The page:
Movie Review: Dunkirk
By Steven Slater
August 1, 2017
Christopher Nolan frustrates me to no end. Dunkirk is simply his latest film that has many glimmers of a masterpiece, only to fall short in a key category. It is frustrating because in some ways I feel he is one of the best filmmakers alive, and he commands huge budgets for a type of movie you never see anymore. But then he gets trapped in his own shortcomings in a way that holds his movies back. This may simply be a personal opinion that history will judge untrue, given that his films command insane ratings on IMDb, but I will hold off on discussing this long-running transgression I carry against Nolan until the end of this review. First, the film.
Dunkirk tells the story of one of those miracle moments during World War II, where the chances for catastrophe were high, and any outcome other than the one that occurred could have spelled doom for the resistance to Nazi Germany. Hundreds of thousands of troops, most from Britain, were cornered by the Germans onto a small stretch of beach on the narrow English Channel. Nolan’s film is very focused on the evacuation itself, beginning as the Allies are already hunkered down in Dunkirk, and ending as one of the men arrives home. The plot concerns three arcs; the men on the beach who have to wait a week for salvation, the private boats drafted into service from the English coast, and the pilots flying daring missions across the channel to give what fight they can to Hitler’s Luftwaffe.
Nolan attempts to combine the tension from each by intercutting them as though they occur simultaneously. This can have odd consequences, such as one storyline switching between day and night while another maintains a continuous arc in daylight, as well as showing us events multiple times. Perhaps Nolan became addicted to this technique after the great success it achieved way back with Memento, and in Dunkirk I can understand the logic from a narrative standpoint (otherwise the aerials would only occur during the last few minutes of the film!), but it seems to confuse the story more than aid the impression. Regardless, it definitely allows Tom Hardy and his incredible flying stunts to be showcased to great affect. My favorite shot of the film is the Spitfire plane gliding without any more fuel, silently over the sunset lit cityscape of Dunkirk. It is an exact emotional analogue to that shot in The Dark Knight where the Joker hangs out of the cop car. In a film with Hans Zimmer scoring and Nolan’s tendency for mixing loud, the silent moments tend to speak with the most volume.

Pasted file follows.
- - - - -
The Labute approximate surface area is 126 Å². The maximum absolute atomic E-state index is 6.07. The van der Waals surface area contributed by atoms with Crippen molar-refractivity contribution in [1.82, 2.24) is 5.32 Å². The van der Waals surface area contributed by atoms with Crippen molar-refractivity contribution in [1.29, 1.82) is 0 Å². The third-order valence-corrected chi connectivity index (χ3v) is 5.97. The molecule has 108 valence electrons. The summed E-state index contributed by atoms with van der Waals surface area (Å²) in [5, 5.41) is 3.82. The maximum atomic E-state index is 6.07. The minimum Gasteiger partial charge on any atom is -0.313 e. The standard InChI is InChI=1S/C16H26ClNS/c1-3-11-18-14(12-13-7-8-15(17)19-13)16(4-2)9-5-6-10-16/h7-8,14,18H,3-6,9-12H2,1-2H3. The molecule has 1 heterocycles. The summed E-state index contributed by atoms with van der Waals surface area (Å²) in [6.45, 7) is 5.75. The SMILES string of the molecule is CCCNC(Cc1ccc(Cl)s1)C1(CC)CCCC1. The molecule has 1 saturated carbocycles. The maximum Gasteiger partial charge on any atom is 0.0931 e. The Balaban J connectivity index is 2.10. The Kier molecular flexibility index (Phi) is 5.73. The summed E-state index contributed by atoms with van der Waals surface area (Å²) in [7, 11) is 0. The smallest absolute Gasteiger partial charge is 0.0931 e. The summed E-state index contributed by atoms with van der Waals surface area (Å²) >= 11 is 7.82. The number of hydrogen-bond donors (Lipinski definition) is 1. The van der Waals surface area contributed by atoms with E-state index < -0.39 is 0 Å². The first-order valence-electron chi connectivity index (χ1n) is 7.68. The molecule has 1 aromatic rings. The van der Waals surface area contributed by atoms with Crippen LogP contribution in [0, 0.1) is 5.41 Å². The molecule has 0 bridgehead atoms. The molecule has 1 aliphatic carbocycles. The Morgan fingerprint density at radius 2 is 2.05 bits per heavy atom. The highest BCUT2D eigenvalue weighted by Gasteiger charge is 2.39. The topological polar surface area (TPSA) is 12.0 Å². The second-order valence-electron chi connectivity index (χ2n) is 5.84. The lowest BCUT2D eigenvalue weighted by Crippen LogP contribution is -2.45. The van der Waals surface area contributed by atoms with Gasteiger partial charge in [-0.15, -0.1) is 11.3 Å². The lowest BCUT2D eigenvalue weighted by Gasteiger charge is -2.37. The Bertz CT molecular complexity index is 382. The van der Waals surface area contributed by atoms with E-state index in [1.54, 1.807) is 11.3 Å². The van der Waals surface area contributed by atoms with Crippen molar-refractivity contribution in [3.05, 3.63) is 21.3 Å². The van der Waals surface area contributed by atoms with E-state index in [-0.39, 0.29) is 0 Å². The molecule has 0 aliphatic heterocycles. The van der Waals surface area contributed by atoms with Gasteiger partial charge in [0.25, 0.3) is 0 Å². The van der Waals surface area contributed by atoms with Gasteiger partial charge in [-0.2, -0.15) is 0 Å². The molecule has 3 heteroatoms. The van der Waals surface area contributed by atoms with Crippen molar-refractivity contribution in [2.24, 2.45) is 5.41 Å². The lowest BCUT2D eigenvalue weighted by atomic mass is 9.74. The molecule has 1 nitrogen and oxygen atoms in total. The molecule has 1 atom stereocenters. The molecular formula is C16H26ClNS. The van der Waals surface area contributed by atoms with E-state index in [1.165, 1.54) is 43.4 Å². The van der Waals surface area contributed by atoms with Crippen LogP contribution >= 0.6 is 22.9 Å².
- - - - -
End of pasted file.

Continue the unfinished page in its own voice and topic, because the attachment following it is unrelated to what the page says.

Some of the scenes are truly harrowing, in a way only Nolan can construe with real ships, water, actors, and minimal CGI. His method of filmmaking achieves a massive sense of scale, and when the U-boats and aerial bombardments sink the English destroyers, the IMAX scenes strike right to the bone of fear. Almost the entire film was photographed in IMAX 70mm, a bravura achievement unlikely to ever be topped. Hoyte Van Hoytema and Nolan do things with a 50-pound camera you never thought possible, using it as nimbly as a GoPro. The fact that Nolan prefers timing on film as opposed to digitally also lends the film an older feeling; some of the 70mm footage not in IMAX (about 25 percent was shot in 5-perf 70mm, like Lawrence of Arabia or The Hateful Eight) looks straight out of the 1960s, fitting the type of film if not the more modern filmmaking.